Arkansas Oil Spill Raises Concerns About NEK Pipeline

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An oil spill in Arkansas may add urgency to Vermont legislation that would regulate oil pipelines.

Environmentalists point to similarities between the pipeline in Arkansas that ruptured and one in northern Vermont that could be used to ship tar sands oil. 

The accident last week in Mayflower, AR spilled about 80,000 gallons of oil and forced the evacuation of 22 homes.

The 20-inch, underground line was used to carry tar sands oil from western Canada to Gulf Coast refineries.  

Jim Murphy, senior counsel with the National Wildlife Federation, said the Arkansas pipeline has much in common with a line that runs across northern Vermont from Montreal to Portland, Maine. 

"We’re talking about two aging pipelines. This pipeline I think was built in the ‘40s. The pipeline that would be reversed in Vermont was built in the ‘50s. Neither pipeline was built for tar sands use. Both pipelines are ultimately owned by Exxon," he said.

The flow in the Arkansas line was reversed in 2006 to ship the heavier crude from western Canada.

Murphy and other environmentalists say that transporting tar sands oil in older pipelines can be risky because the substance is corrosive and is often shipped at higher temperatures.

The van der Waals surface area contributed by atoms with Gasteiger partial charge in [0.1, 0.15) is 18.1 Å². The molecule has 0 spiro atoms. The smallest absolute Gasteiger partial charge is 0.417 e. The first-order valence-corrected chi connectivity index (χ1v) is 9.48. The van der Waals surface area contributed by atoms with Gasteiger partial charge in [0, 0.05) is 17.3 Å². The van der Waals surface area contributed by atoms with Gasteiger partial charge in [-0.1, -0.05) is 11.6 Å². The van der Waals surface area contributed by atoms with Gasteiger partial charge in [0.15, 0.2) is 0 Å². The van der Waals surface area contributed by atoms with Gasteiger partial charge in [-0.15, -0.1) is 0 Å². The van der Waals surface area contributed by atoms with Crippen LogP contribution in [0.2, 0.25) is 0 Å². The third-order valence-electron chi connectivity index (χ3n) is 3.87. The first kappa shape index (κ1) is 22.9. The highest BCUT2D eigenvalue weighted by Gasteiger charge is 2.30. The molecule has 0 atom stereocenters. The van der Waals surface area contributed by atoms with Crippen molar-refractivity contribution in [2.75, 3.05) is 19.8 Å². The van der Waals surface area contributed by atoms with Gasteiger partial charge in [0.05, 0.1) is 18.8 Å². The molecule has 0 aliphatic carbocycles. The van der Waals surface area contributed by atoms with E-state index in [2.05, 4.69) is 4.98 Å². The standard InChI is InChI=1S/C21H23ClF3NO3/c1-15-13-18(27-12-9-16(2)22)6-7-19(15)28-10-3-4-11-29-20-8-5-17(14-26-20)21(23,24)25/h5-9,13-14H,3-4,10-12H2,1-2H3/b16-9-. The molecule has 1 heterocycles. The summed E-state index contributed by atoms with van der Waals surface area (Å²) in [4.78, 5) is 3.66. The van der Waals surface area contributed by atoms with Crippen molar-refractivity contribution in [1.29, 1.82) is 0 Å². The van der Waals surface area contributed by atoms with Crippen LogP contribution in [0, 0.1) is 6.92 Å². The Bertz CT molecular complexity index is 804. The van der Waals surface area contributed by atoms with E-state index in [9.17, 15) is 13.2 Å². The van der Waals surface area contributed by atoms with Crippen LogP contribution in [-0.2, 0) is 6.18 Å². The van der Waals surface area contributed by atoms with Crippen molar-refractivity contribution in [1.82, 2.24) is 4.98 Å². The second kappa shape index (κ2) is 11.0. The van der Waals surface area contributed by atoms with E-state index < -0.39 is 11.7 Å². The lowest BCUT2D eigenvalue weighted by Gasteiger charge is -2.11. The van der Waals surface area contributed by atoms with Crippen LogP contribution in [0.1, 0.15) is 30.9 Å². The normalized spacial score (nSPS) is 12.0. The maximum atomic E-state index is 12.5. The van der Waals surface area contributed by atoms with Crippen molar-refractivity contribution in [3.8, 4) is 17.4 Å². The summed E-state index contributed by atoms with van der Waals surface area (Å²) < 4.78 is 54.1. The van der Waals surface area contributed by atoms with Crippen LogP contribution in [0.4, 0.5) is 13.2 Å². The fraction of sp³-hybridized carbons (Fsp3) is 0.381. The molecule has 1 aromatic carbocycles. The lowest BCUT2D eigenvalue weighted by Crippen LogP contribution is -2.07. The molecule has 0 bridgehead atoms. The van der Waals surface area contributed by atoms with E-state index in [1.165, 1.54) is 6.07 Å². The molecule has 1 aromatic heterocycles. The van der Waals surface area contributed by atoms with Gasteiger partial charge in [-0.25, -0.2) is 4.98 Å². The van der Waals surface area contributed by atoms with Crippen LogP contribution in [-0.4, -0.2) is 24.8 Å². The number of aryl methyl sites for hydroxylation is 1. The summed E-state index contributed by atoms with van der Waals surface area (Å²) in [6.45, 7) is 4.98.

But Larry Wilson, the head of the Portland Pipe Line Corporation, testified recently that pipelines are the safest way to move oil across the country. And Wilson said tar sands oil did not pose an additional safety risk. 

Westminster Democrat David Deen chairs the House, Fish Wildlife and Water Resources Committee. He said the pipeline executive also testified that any spills would be detected quickly.

"We were assured that there is nearly instantaneous notice of rupture, rupture of containment," Deen said. "And 80,000 gallons is a lot of rupture." 

The Senate has passed a bill that would add additional environmental oversight for oil pipelines. The legislation would require Act 250 review if the flow of the Vermont pipeline is reversed to carry tar sands from Montreal to Maine. The line currently carries conventional crude west but pipeline officials have said they’re looking for new ways to use it, including shipping tar sands oil.

"It isn’t a safety issue," Deen said. "It’s environmental impacts. But if you’re going to change the function of a tube like this, then you probably ought to take a look at the environmental impacts."

But Deen said he wants to hold off on moving the bill because a district environmental in the Northeast Kingdom is also considering whether Act 250 applies.

"I don’t want to end up at cross purposes with the work that’s going on there. So I’m giving it a week or so of breathing room, and then we’ll take it up," he said. 

The state Agency of Natural Resources has told the district environmental commission that Act 250 review should be required if the pipeline is converted to carry tar sands.

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